TB whole genome sequencing

Genetic material (DNA) is found in all living organisms, including bacteria. Each M. bovis bacterium contains unique DNA which carries the genetic instructions for its development, function, growth and reproduction. Whole genome sequencing (WGS) is a molecular technique used to characterise the entire DNA content of an organism.

Genotyping was the method of genetic typing previously used by APHA to characterise M. bovis isolates. It involved a combination of two techniques; spoligotyping and variable number tandem repeat (VNTR) typing. The techniques targeted specific regions of the bacterium’s DNA sequence in order to characterise it and assign a genotype. Spoligotyping is a rapid, PCR-based method that checks for the presence or absence of 43 unique short DNA sequences (or spacers) in a particular region of the genome of M. bovis (and related bacteria) containing repetitive sequences. Each pattern found has a spoligotype number associated to it such as 9, 17, 35, etc. VNTR typing is based on the number of repetitions of short DNA sequences found in six specific regions of the bacterial genome. Each unique spoligotype and VNTR pattern combination is defined by a number followed by a letter, such as 9:a, 9:b,17:b, 25:a, 25:b, 35:a, 10:u etc., where the letter denotes the frequency in decreasing order of that particular VNTR pattern within a spoligotype in GB (9:a being more common than 9:b, etc.). WGS is a relatively new technique used by APHA which has now replaced genotyping of M. bovis isolates. Instead of targeting specific regions of the bacterium’s genome, WGS involves the analysis of its entire DNA sequence. This allows a greater degree of differentiation (‘granularity’) between M. bovis isolates. The technique involves breaking the bacterial genome into smaller fragments which are sequenced individually and then put back together in the correct order.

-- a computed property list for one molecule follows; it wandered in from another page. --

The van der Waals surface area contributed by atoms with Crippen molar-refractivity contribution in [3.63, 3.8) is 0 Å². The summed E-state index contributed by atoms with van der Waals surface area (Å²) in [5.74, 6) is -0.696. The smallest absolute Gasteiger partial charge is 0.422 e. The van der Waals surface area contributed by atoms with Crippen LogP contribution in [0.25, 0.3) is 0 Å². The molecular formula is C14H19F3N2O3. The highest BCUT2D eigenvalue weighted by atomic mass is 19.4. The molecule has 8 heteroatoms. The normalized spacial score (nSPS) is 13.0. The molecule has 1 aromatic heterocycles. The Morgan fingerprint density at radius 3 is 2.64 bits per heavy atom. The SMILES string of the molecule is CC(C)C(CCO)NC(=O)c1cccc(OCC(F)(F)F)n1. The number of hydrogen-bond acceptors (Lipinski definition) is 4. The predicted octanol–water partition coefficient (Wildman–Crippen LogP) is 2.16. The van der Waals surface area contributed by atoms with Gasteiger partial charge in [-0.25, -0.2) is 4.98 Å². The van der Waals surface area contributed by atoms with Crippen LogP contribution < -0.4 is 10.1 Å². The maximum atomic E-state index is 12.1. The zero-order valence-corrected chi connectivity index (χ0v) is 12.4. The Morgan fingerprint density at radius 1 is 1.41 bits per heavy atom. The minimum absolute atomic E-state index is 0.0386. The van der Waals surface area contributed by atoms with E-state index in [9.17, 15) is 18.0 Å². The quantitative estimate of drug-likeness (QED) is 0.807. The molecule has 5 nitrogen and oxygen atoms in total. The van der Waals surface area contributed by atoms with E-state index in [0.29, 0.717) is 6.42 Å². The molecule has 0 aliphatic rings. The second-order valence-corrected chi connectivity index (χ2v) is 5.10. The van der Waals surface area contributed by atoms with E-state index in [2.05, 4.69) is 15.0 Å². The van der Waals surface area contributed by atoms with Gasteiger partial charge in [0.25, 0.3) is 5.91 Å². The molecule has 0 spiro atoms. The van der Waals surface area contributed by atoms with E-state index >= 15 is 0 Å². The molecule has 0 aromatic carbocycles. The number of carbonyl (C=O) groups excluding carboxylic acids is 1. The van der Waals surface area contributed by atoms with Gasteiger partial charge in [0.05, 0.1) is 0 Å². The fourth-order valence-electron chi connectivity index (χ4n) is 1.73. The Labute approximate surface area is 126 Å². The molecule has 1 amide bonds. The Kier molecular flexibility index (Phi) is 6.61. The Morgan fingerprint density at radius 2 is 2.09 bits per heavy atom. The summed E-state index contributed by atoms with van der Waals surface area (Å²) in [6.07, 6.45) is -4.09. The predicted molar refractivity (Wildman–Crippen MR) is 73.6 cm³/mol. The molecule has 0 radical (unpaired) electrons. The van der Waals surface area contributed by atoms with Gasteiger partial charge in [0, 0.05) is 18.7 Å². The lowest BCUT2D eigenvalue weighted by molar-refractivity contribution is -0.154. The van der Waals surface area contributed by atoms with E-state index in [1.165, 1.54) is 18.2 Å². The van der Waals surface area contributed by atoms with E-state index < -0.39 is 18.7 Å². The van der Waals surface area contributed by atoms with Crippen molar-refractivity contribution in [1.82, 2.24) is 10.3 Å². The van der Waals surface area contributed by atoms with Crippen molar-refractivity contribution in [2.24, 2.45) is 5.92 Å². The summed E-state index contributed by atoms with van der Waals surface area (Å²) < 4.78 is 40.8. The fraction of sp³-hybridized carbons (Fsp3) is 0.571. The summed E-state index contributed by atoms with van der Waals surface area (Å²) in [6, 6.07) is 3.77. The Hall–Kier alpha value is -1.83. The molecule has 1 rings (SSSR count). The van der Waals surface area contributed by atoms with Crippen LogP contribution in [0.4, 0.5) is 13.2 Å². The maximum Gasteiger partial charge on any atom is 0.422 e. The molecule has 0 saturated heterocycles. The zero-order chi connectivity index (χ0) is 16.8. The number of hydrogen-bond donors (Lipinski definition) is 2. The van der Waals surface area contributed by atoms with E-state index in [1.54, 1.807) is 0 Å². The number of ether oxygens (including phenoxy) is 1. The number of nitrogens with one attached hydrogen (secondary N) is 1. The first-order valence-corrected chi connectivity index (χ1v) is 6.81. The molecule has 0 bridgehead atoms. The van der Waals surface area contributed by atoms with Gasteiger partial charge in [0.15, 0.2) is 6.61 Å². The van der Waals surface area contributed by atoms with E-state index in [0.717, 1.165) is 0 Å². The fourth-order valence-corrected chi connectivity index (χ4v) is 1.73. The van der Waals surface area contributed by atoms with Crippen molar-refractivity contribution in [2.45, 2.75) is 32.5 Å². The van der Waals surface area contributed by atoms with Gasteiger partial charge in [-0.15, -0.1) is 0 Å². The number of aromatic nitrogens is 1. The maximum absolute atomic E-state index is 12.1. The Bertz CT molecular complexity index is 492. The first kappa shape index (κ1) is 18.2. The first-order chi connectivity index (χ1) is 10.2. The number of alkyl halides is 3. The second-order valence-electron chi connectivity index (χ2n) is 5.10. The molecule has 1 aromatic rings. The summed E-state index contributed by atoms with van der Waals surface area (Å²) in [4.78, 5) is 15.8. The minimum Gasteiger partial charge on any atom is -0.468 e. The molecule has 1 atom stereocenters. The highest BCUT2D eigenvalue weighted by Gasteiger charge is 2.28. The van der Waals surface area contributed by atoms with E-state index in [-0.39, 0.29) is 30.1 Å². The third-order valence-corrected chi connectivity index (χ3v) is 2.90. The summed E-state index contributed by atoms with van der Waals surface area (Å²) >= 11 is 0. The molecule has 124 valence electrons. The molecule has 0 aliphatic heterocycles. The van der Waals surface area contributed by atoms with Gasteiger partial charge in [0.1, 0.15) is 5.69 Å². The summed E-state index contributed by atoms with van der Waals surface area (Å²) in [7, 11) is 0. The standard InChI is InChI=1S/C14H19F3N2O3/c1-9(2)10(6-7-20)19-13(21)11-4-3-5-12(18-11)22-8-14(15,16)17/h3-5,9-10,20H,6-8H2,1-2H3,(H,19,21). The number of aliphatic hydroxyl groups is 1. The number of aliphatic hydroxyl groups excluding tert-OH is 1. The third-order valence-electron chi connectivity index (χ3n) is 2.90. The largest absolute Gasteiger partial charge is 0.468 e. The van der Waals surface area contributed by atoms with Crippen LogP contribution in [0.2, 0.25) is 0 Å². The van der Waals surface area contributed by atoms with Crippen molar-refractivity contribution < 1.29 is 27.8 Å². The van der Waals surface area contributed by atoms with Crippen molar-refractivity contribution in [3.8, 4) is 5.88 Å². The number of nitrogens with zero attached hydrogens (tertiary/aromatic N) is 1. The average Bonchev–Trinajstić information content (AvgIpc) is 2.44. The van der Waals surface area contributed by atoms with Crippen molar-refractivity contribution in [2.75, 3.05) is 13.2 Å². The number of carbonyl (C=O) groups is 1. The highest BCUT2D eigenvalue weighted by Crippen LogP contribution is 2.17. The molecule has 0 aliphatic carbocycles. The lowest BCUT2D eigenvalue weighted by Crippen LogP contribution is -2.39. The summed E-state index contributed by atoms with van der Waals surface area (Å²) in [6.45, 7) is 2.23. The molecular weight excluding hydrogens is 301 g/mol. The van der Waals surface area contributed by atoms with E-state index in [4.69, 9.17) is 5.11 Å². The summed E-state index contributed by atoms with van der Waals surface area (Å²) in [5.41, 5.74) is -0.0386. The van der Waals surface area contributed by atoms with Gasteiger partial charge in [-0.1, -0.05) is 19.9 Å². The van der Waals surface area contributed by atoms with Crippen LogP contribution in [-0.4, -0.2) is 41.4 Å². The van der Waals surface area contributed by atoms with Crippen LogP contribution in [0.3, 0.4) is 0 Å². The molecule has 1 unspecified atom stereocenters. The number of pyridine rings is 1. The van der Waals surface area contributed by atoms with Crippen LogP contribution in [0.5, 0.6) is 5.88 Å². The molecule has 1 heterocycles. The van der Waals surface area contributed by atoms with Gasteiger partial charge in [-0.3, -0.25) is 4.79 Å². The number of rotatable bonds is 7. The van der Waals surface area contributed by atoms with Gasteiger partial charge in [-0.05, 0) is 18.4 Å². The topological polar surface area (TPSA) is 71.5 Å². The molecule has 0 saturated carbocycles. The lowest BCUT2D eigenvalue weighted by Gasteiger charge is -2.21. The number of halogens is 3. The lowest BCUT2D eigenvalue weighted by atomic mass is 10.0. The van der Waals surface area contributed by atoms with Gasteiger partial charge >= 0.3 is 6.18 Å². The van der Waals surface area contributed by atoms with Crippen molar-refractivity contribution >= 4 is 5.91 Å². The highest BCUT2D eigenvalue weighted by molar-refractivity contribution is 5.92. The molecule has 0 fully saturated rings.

The main benefit of WGS is that it provides greater and more accurate differentiation between M. bovis isolates when compared to genotyping. This allows assessment of genetic relatedness between isolates and provides additional information on evolutionary relationships. In practice, APHA can use this information to better assess transmission pathways of M. bovis to understand how and where it has spread.

APHA uses WGS to characterise isolates of M. bovis cultured from cattle slaughtered for TB control. This provides information about the genetic relatedness of M. bovis strains, where they have come from and how they have evolved. WGS is an important tool used by APHA for investigating TB breakdowns and possible transmission pathways between cattle herds. WGS supports study of the spread of TB in the local and national cattle population and the factors that affect it over time. At farm level, WGS helps APHA field vets to identify the most likely source of TB infection for a breakdown herd, and also whether it has spread to other cattle herds. Once APHA is aware of the likely origin of a breakdown, they can advise farmers on measures they could take to reduce the risk of further infection entering the herd.